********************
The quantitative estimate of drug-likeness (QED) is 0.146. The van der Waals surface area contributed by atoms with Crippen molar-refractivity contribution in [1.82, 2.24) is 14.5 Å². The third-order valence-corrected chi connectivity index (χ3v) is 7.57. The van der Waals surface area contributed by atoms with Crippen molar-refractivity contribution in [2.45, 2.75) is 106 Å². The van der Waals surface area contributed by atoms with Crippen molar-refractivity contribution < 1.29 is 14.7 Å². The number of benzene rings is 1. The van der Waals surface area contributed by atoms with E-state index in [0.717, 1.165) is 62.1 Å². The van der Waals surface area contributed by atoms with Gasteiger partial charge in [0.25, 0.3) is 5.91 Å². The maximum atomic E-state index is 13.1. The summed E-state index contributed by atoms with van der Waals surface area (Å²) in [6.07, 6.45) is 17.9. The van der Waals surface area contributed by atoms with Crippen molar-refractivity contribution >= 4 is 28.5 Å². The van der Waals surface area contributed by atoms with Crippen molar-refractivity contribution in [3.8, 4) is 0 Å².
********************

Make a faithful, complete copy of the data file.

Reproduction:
The quantitative estimate of drug-likeness (QED) is 0.146. The van der Waals surface area contributed by atoms with Crippen molar-refractivity contribution in [1.82, 2.24) is 14.5 Å². The third-order valence-corrected chi connectivity index (χ3v) is 7.57. The van der Waals surface area contributed by atoms with Crippen molar-refractivity contribution in [2.45, 2.75) is 106 Å². The van der Waals surface area contributed by atoms with Crippen molar-refractivity contribution < 1.29 is 14.7 Å². The number of benzene rings is 1. The van der Waals surface area contributed by atoms with E-state index in [0.717, 1.165) is 62.1 Å². The van der Waals surface area contributed by atoms with Gasteiger partial charge in [0.25, 0.3) is 5.91 Å². The maximum atomic E-state index is 13.1. The summed E-state index contributed by atoms with van der Waals surface area (Å²) in [6.07, 6.45) is 17.9. The van der Waals surface area contributed by atoms with Crippen molar-refractivity contribution >= 4 is 28.5 Å². The van der Waals surface area contributed by atoms with Crippen molar-refractivity contribution in [3.8, 4) is 0 Å².